~ from Here Comes The Sun – The Spiritual and Musical Journey of George Harrison by Joshua M Greene p. 142

    Another song that is about separation from Krishna which sounds like a love song to a woman is “Long , Long, Long”

    1. Joe Post author

      In the UK (where I am, and where Pattie is from) it was published as Wonderful Today. Elsewhere it was published as Wonderful Tonight, though I’m not sure why. Incidentally, she’s called Pattie not Patti.

  8. JP

    As a kid I had thought this was a Lennon/McCartney song sung by John or Paul. When I finally read the Abbey Road cover and saw George as the composer it peaked an interest in Harrison that I still have today. He is my favorite Beatle in part due to this classic song. Every bit deserving of the praise lauded on to it over the years. George’s masterpiece!

  9. Mean_Mr_Mustard

    Best song on Abbey Road. The best song on the White Album was “While my guitar gently weeps.” Not bad considering Harrison was working with just the two greatest songwriters in the history of man.

  10. Ryan

    What I don’t understand is, if John played piano on the basic track. Who played the flanged guitar strumming on the verses? Is that just Harrison? Because I thought John and George both played guitar on this track. George being all the lead notes we hear and John being the wobbly “flanged” guitar strums we hear in the verses… Correct me if I’m wrong.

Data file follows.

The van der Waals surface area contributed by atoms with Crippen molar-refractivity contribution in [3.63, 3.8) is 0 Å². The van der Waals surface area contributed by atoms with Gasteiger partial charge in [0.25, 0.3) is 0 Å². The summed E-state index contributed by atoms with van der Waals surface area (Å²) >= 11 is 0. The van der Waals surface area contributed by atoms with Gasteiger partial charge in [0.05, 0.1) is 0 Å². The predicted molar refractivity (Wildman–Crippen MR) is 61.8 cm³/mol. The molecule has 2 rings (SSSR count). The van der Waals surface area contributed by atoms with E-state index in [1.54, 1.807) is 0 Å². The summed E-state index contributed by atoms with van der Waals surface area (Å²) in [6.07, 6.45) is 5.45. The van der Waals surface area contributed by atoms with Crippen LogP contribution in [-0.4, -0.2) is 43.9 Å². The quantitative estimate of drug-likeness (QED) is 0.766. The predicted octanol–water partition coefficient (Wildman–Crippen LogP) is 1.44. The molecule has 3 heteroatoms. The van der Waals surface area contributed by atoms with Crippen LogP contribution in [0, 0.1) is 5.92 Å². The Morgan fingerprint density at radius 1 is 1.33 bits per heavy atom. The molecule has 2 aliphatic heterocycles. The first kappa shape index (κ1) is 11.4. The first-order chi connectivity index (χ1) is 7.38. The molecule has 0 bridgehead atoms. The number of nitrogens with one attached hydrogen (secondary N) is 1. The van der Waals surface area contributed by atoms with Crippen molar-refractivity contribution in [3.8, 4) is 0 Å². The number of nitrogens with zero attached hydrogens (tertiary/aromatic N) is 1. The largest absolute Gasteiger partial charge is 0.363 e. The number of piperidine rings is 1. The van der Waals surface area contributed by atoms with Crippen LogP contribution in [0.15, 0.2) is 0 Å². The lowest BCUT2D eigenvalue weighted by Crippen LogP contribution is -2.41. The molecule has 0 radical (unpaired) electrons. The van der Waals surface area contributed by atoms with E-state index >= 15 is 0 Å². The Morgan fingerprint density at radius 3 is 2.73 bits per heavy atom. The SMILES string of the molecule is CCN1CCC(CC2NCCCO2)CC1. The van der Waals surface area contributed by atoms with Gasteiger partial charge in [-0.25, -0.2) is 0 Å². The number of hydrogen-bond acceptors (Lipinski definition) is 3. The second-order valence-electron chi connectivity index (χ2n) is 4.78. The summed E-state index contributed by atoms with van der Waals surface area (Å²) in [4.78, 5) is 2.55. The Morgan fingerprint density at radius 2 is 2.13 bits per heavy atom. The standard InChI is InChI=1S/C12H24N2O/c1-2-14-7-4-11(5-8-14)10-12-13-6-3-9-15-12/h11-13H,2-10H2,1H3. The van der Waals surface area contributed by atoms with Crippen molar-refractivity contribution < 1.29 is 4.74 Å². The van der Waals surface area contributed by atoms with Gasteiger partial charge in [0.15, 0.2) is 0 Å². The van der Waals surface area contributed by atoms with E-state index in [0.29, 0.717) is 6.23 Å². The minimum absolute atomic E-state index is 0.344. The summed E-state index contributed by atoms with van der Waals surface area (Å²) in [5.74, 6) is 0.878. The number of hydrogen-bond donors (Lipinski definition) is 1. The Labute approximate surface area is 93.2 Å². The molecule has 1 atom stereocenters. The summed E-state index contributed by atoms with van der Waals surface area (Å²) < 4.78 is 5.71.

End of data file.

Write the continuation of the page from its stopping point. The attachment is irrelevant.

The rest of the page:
1. mike50

      I always thought the same thing; Lennon on rhythm guitar and George on lead … one of the greatest mysteries in life… the question of who plays the rhythm guitar…

      1. Mathew

        George Harrison’s guitar on You Never Give Me Your Money has some sort of rotating Leslie Speaker thing on it. Could that be also the case here? My thinking is, the rhythm guitar part on Something was played by George.

  11. Sam

    I laugh out loud at the comment about one take on the solo. George had never played any tone like this , feel like this or licks like this. It is one of the great solos of all time and is masterfully arranged. Every nuance is planned and carried out. Listen to some of his guitar work and solos and outakes, there is nothing close to this. He has never played it live and his couple attempts failed. I wish they would stop lying to us and admit that it’s Clapton playing this solo , and surely not one take.

    1. paulsbass

      In fact, the sound is very much George’s, for example that certain thin and whimsical tone and the fast vibrato.
      But keep laughing, that’s healthy! 😉

    2. Joe - The Beatles Bible

      It probably wasn’t a single take. It’s been written that Harrison redid the solo on the day the orchestra was added, but this is unlikely to be true – it was present in its final form in much earlier rough mixes. Also, there are possibly two punch-ins on the track, indicating it was recorded in stages. The punch-ins can be heard at around 1:56 and 2:03, but are much more audible in the 5.1 surround mix of Love.